All Access 2.0 database objects, including macros and Access Basic code, can also be converted to Access 97 format. However, Access Basic code that relies on 16-bit DLLs and API calls must be modified to run in a 32-bit application. For more information, see "Porting Your 16-bit Office-Based Solutions to 32-bit Office" later in this chapter.

If you need to move Access 97 data to an Access 2.0 database, Access 97 can export only tables. You cannot export any other database objects to the Access 2.0 database, including queries, macros, forms, reports, and modules.

For more information about upgrading to Access 97, see Chapter 11, "Upgrading from Previous Versions of Microsoft Access."

Upgrading MS Excel 5.0

Excel 97 for Windows and Excel 98 for the Macintosh can read documents saved in Excel 5.0 format, and save documents in Excel 5.0 format. Excel 97 and Excel 98 can also run macros created in Excel 5.0; however, macros that make 16-bit DLL or API calls may require changes before they can be run in a 32-bit application. For more information, see "Porting Your 16-bit Office-Based Solutions to 32-bit Office" later in this chapter.

For users who have not yet upgraded, Excel 97 and Excel 98 can also save workbooks in the dual 97 and 5.0/95 file format so that users of both Excel 5.0 or 95 and Excel 97 or Excel 98 can open and edit the same workbooks. For more information, see "Sharing Workbooks with Microsoft Excel 5.0 or 95" in Chapter 12, "Upgrading from Previous Versions of Microsoft Excel."

Upgrading PowerPoint 4.0

PowerPoint 97 for Windows and PowerPoint 98 for the Macintosh can open and save presentations in PowerPoint version 4.0 format. For more information about upgrading to PowerPoint 97 or PowerPoint 98, see "Upgrading from PowerPoint 4.0" in Chapter 14, "Upgrading from Previous Versions of Microsoft PowerPoint."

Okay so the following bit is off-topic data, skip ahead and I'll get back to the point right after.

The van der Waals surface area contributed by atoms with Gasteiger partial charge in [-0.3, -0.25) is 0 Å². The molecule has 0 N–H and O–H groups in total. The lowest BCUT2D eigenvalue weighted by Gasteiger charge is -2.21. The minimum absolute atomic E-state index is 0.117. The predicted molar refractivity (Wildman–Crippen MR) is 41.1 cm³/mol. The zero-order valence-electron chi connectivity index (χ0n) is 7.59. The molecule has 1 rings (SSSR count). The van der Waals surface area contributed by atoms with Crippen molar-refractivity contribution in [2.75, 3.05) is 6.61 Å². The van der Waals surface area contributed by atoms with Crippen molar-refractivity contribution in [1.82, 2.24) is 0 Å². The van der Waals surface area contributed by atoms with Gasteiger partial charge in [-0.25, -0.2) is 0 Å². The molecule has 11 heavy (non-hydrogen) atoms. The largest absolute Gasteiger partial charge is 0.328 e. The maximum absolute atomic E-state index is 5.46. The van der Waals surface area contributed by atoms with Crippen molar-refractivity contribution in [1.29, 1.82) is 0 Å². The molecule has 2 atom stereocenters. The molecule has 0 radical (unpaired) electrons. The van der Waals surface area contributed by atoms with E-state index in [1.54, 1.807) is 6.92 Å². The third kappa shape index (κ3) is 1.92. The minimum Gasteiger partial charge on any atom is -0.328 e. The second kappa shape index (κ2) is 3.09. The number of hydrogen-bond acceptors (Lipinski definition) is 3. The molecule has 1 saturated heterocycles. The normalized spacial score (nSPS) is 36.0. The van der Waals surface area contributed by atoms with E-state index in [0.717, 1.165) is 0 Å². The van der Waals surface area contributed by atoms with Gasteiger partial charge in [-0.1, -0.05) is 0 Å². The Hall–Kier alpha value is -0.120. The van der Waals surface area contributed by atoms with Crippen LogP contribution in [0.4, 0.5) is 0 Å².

Upgrading Word 6.0

Word 97 for Windows and Word 98 for the Macintosh can read documents saved in Word version 6.0 format and save documents in Word 6.0 format. Word 97 and Word 98 can also run macros created in Word 6.0; however, macros that make 16-bit DLL or API calls may require changes before they can be run in a 32-bit application. For more information, see "Porting Your 16-bit Office-Based Solutions to 32-bit Office" later in this chapter.

For users who have not yet upgraded, Word 6.0 can also read documents saved in Word 97 or 98 format. To open a Word 97 or 98 document in Word 6.0, you must first install the Word 97 text converter for Word 6.0. For more information, see "Sharing Documents with Word 6.0 or 95 for Windows" in Chapter 15, "Upgrading from Previous Versions of Microsoft Word."

Upgrading Your Office 4.x for Windows Electronic Mail Client

Outlook can replace Microsoft Mail version 3.x for Windows, the e-mail application included in Office 4.x. When your workgroup upgrades to Outlook, Microsoft Mail 3.x users can continue to send e-mail to Outlook users.

Note Microsoft Mail 3.x for Windows users cannot use the Outlook standard message form. Nor can they open Outlook folders or take advantage of Outlook views, custom forms, or custom commands.

To continue sharing information with Microsoft Mail 3.x for Windows users, Outlook users can:

  • Send e-mail to Microsoft Mail 3.x for Windows users. 

  • Open Microsoft Mail 3.x for Windows folders. 

  • Use the Microsoft Mail 3.x for Windows standard message form. 

  • Use Microsoft Mail 3.x for Windows custom commands. 

For more information about using Outlook as your e-mail client, see Chapter 13, "Upgrading to Microsoft Outlook."

Upgrading Your Office 4.x for the Macintosh Electronic Mail Client

Small, fast, and simply designed, Microsoft Outlook Express version 4.0 for the Macintosh represents a major step forward in Internet communication. Outlook Express can replace Microsoft Internet Mail and News for the Macintosh, the e-mail application included with Microsoft Internet Explorer version 3.01, which shipped in Office 4.x. When your workgroup upgrades to Outlook Express, users can continue sharing information with Internet Mail and News users. Outlook Express users can:

  • Send e-mail to Microsoft Internet Mail and News version 3.01 for Macintosh users. 

  • Open Microsoft Internet Mail and News 3.01 for Macintosh folders.